59K Haitians’ Temporary Protected Status In U.S. To End In 18 Months, Trump Administration Announces
The Hill: DHS ends temporary residency program for 60K Haitians
“The Department of Homeland Security announced Monday it would cancel a temporary residence program that’s allowed nearly 59,000 Haitians to live and work in the United States…” (Bernal, 11/20).
New York Times: Trump Administration Ends Temporary Protection for Haitians
“…Haiti, the poorest country in the Western Hemisphere, is still struggling to recover from the earthquake and relies heavily on money its expatriates send to relatives back home. The Haitian government had asked the Trump administration to extend the protected status…” (Jordan, 11/20).
POLITICO: Homeland Security ends protected status for Haitians with an 18-month delay
“…After consulting U.S. and Haitian officials, [Acting DHS Secretary Elaine Duke] decided that on-the-ground conditions in Haiti no longer warranted the protection granted under the program. The move means that the Haitians given temporary protected status, or TPS, may remain until July 22, 2019, but could face deportation after that date…” (Hesson, 11/20).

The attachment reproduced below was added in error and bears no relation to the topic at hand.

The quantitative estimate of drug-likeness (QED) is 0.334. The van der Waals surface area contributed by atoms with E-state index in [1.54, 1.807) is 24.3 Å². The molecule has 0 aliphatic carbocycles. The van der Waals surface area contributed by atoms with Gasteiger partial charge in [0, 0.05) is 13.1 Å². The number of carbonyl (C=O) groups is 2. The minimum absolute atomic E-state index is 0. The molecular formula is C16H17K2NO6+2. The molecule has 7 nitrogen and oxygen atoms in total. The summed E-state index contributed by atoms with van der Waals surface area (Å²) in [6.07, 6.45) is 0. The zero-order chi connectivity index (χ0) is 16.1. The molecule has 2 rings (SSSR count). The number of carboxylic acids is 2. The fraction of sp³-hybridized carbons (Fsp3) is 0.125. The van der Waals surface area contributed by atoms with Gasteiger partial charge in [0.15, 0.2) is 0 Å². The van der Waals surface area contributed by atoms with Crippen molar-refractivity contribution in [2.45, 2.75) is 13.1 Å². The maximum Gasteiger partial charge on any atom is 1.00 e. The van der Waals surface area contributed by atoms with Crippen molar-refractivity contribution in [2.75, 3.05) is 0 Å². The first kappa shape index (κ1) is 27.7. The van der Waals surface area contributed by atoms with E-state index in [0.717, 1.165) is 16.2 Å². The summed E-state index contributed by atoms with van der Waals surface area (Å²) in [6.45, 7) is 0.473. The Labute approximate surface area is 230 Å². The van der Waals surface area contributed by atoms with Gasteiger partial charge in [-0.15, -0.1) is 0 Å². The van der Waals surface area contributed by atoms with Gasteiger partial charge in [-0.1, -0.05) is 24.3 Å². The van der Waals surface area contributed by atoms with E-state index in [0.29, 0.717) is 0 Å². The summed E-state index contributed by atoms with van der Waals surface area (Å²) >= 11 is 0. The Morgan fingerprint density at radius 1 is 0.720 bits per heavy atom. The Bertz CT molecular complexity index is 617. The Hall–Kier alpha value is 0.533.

Wall Street Journal: Trump Administration Ends Humanitarian Protections for Haitians
“…The end of TPS for Haitians could have significant impacts on hospitality, health care, and other industries in South Florida, home to the largest concentration of Haitians in the U.S…” (Caldwell/Campo-Flores, 11/20).
Washington Post: Trump administration to end provisional residency protection for 60,000 Haitians
“…The 18-month deadline, Duke said, will allow for an ‘orderly transition,’ permitting the Haitians to ‘arrange their departure’ and their government to prepare for their arrival. The Haitians are among more than 300,000 foreigners, the majority of them illegal arrivals from Central America, living here under TPS. The designation was created in 1990 to shield foreign nationals from deportation if the executive branch determined that natural disasters or armed conflict in their countries had created instability or precarious conditions…” (DeYoung/Miroff, 11/20).